At 6 p.m. on election day, it has become harder than ever to tell truth from fiction, spin from counterspin, in news reports and political statements. This is especially true regarding the turnout in the Israeli Arab sector, which Prime Minister Binyamin Netanyahu claimed is “huge.”
Ynet, the website of Yedioth Aharonoth, has published a quote from Arab MK Ahmed Tibi (United Arab List) in which he denies this claim.
"Netanyahu's statement regarding a dramatic rise in the voter turnout in all of the Arab communities is not true,” he claimed. “This is spin. There is an increase in some communities and a marked decrease in others."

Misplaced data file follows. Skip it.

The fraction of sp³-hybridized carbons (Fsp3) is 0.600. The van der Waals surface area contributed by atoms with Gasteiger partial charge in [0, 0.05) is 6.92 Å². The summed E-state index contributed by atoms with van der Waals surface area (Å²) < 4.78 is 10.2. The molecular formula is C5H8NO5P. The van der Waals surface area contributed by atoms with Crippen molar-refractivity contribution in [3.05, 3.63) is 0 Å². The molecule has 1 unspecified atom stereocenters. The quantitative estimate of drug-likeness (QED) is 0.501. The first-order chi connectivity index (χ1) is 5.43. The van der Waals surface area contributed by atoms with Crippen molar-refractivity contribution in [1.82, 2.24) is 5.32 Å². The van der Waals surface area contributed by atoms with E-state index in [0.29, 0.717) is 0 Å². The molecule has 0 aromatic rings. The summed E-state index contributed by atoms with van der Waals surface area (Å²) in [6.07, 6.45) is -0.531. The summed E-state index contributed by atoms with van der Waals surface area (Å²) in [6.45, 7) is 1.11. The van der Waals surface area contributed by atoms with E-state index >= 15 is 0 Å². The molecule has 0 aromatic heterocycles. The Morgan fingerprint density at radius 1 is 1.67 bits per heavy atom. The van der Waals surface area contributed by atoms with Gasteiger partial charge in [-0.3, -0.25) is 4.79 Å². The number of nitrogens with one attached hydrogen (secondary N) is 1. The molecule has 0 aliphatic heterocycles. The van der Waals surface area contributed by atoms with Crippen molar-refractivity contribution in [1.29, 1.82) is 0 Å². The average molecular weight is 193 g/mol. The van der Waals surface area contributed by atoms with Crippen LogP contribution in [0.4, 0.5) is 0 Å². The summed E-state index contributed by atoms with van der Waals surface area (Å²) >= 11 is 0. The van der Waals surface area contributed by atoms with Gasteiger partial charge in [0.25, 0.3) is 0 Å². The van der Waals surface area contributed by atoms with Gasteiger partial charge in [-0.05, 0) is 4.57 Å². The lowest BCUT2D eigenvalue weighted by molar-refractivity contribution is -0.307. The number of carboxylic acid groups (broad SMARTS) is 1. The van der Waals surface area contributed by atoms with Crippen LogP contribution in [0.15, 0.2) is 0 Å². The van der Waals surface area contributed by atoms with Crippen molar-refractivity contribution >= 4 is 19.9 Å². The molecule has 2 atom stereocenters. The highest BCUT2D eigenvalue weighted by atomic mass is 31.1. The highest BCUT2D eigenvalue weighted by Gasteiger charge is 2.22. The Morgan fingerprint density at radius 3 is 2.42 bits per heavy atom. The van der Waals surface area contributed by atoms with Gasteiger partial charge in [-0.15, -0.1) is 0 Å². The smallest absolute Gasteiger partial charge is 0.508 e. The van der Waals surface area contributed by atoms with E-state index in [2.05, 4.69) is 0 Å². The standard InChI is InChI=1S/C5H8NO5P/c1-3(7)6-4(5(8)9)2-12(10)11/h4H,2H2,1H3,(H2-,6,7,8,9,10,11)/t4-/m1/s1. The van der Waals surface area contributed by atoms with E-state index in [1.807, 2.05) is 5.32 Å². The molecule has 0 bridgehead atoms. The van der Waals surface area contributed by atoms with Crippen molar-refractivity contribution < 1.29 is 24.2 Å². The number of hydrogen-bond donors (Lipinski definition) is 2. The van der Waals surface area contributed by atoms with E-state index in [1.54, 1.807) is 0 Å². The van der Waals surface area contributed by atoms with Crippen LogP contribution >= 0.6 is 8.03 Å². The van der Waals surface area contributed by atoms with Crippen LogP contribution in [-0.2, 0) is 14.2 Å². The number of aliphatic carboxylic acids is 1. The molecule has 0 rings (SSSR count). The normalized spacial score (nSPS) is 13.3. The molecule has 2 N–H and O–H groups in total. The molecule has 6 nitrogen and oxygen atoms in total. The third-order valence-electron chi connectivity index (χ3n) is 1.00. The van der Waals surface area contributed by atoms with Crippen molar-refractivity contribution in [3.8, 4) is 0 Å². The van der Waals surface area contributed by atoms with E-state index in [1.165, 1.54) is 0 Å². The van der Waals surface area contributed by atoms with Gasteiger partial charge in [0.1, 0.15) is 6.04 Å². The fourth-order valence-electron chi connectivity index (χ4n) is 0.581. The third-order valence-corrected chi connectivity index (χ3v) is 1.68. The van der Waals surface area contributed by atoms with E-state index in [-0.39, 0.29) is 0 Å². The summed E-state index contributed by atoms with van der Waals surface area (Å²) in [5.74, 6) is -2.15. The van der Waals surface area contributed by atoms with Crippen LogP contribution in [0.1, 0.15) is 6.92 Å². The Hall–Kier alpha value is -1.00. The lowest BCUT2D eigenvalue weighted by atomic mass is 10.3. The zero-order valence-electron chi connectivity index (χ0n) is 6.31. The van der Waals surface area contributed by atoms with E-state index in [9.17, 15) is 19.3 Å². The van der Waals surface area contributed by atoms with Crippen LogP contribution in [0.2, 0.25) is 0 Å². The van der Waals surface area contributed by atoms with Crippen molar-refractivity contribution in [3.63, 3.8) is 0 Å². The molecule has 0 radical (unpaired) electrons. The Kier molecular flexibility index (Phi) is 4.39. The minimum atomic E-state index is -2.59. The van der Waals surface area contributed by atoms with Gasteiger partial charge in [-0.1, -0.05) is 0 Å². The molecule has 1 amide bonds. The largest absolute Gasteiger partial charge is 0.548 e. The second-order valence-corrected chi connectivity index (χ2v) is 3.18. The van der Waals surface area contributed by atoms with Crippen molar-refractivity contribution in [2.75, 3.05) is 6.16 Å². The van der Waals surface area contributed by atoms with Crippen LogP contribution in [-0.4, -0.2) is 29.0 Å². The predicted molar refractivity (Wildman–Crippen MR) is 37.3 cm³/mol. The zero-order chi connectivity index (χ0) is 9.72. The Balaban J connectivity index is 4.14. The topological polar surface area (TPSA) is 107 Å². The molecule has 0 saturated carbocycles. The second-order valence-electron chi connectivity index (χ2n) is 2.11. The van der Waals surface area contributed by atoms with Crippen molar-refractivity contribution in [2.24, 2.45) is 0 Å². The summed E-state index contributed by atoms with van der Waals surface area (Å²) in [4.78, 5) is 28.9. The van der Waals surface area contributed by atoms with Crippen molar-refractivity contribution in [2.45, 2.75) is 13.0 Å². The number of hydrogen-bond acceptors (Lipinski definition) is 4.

“On average,” said Tibi, “there is currently a decrease in the voting in the Arab sector because of the Right's spin. People in the Arab sector think that their friends and neighbors have voted – and they do not go out and vote. I call on everyone – go out and vote, immediately.”
Tibi's statement contradicts other statements by his own list, which indicated a high turnout. In the morning hours, the UAL said that turnout in the Arab sector was 10% by 10 a.m., compared to 3% at the same hour in the 2013 elections.
On Monday, the Walla website published what it said was an “inside poll” conducted by a political party or parties that showed a marked increase in the Right's power following the nationalist rally Sunday, but the poll was yanked from the website soon after it appeared.
In this case, too, there is no way of knowing if the poll was real or fake, why it was posted despite the prohibition on publishing polls in the last 3 days before the election, and why it was subsequently removed.